Western Washington University Assistant Professor of Chemistry Marc Muniz has received a 4-year, $532,000 grant from the National Science Foundation to research ways to improve student learning outcomes in the chemistry laboratory.
“The overwhelming body of evidence shows that the way students learn is a huge factor in what they walk away from the classroom with,” said Muniz, who has taught at Western since 2015. “And active learning – the process of a student finding out the answer to a problem themselves instead of being told the answer and simply asked to memorize it because it might be on a test – greatly increases outcomes and overall learning.”
Muniz’s research will focus on two main questions: How do students in his physical chemistry labs learn, and what is the nature of the teaching community that is trying to relay this information to them?
“We are going to use a process called POGIL PCL – Process Oriented Guided Inquiry Learning, Physical Chemistry Lab,” he said. “In a nutshell, it revolves around posing a question that students have to work together to figure out an answer to, and the instructors work as facilitators to help the group solve the problem. This is the heart of what inquiry-based learning is all about, as opposed to a traditional lecture.”
Muniz and his fellow researchers will work to discover how these students perceive the active learning environment, and if they feel it is a better way to learn; how much information is retained in the POGIL environment as opposed to a traditional lecture environment; how the faculty view the active learning experience; survey students before and after their POGIL experiences to gather information and data; and present problems and experiments to the students to see if they have a richer understanding of what they learned and if the active-learning environment changed how they approached solving the problems.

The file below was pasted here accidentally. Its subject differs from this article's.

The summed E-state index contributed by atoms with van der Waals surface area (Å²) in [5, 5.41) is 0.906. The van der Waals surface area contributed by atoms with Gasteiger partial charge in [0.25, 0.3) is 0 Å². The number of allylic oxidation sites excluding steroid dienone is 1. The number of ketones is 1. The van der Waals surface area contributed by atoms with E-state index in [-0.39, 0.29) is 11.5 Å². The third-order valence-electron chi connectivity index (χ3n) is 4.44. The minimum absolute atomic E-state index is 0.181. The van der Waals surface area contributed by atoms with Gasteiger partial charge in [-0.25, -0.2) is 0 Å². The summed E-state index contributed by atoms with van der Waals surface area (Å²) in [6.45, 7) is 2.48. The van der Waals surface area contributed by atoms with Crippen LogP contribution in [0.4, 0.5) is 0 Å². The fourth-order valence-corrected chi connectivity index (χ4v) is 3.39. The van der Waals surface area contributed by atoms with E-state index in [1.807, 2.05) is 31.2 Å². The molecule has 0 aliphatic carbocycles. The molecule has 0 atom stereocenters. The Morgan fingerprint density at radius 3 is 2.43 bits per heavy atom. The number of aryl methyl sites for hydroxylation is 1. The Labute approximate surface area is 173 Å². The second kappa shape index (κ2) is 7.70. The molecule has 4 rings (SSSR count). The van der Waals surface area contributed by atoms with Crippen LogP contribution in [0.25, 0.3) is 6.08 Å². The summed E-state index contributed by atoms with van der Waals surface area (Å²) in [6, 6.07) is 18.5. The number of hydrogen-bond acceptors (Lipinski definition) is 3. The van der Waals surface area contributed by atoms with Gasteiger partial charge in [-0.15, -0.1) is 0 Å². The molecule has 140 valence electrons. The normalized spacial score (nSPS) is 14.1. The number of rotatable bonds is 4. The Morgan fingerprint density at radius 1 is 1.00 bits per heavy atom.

“This is about outcomes,” Muniz said. “How can we change what students leave our classes with?”
The $532,000 will be used over four years to support undergraduate researchers, graduate students and one post-doctorate researcher who will all work with Muniz on the collection and analysis of data from the POGIL environment both at Western and in partner institutions who will also be running POGIL labs and sharing their data.
“We’ll have two other institutions working with us the first year, then four in year two and eight in year three, with the fourth year being used to collect and analyze all that data,” he said. “It’s going to be a pretty large undertaking.”
For more information on Muniz’s work in active learning and his new NSF grant, contact him at email@example.com.